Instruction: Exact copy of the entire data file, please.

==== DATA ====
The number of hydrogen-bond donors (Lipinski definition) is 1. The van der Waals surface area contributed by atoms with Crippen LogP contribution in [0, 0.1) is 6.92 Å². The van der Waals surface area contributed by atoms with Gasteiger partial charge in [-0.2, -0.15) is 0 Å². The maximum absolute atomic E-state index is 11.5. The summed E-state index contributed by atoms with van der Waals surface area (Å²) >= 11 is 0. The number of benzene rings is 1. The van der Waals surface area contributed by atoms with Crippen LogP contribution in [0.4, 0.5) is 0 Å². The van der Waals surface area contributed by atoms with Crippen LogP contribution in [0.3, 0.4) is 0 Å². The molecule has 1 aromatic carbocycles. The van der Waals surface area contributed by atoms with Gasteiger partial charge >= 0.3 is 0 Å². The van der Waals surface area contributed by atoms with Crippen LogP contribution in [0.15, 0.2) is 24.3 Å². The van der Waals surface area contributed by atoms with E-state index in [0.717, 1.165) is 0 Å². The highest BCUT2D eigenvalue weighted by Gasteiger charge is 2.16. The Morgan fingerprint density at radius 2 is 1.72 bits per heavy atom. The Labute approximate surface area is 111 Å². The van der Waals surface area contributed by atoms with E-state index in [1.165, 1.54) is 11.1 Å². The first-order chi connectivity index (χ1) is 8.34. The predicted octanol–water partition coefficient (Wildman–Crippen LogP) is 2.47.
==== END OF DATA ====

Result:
The number of hydrogen-bond donors (Lipinski definition) is 1. The van der Waals surface area contributed by atoms with Crippen LogP contribution in [0, 0.1) is 6.92 Å². The van der Waals surface area contributed by atoms with Gasteiger partial charge in [-0.2, -0.15) is 0 Å². The maximum absolute atomic E-state index is 11.5. The summed E-state index contributed by atoms with van der Waals surface area (Å²) >= 11 is 0. The number of benzene rings is 1. The van der Waals surface area contributed by atoms with Crippen LogP contribution in [0.4, 0.5) is 0 Å². The van der Waals surface area contributed by atoms with Crippen LogP contribution in [0.3, 0.4) is 0 Å². The molecule has 1 aromatic carbocycles. The van der Waals surface area contributed by atoms with Gasteiger partial charge >= 0.3 is 0 Å². The van der Waals surface area contributed by atoms with Crippen LogP contribution in [0.15, 0.2) is 24.3 Å². The van der Waals surface area contributed by atoms with E-state index in [0.717, 1.165) is 0 Å². The highest BCUT2D eigenvalue weighted by Gasteiger charge is 2.16. The Morgan fingerprint density at radius 2 is 1.72 bits per heavy atom. The Labute approximate surface area is 111 Å². The van der Waals surface area contributed by atoms with E-state index in [1.165, 1.54) is 11.1 Å². The first-order chi connectivity index (χ1) is 8.34. The predicted octanol–water partition coefficient (Wildman–Crippen LogP) is 2.47.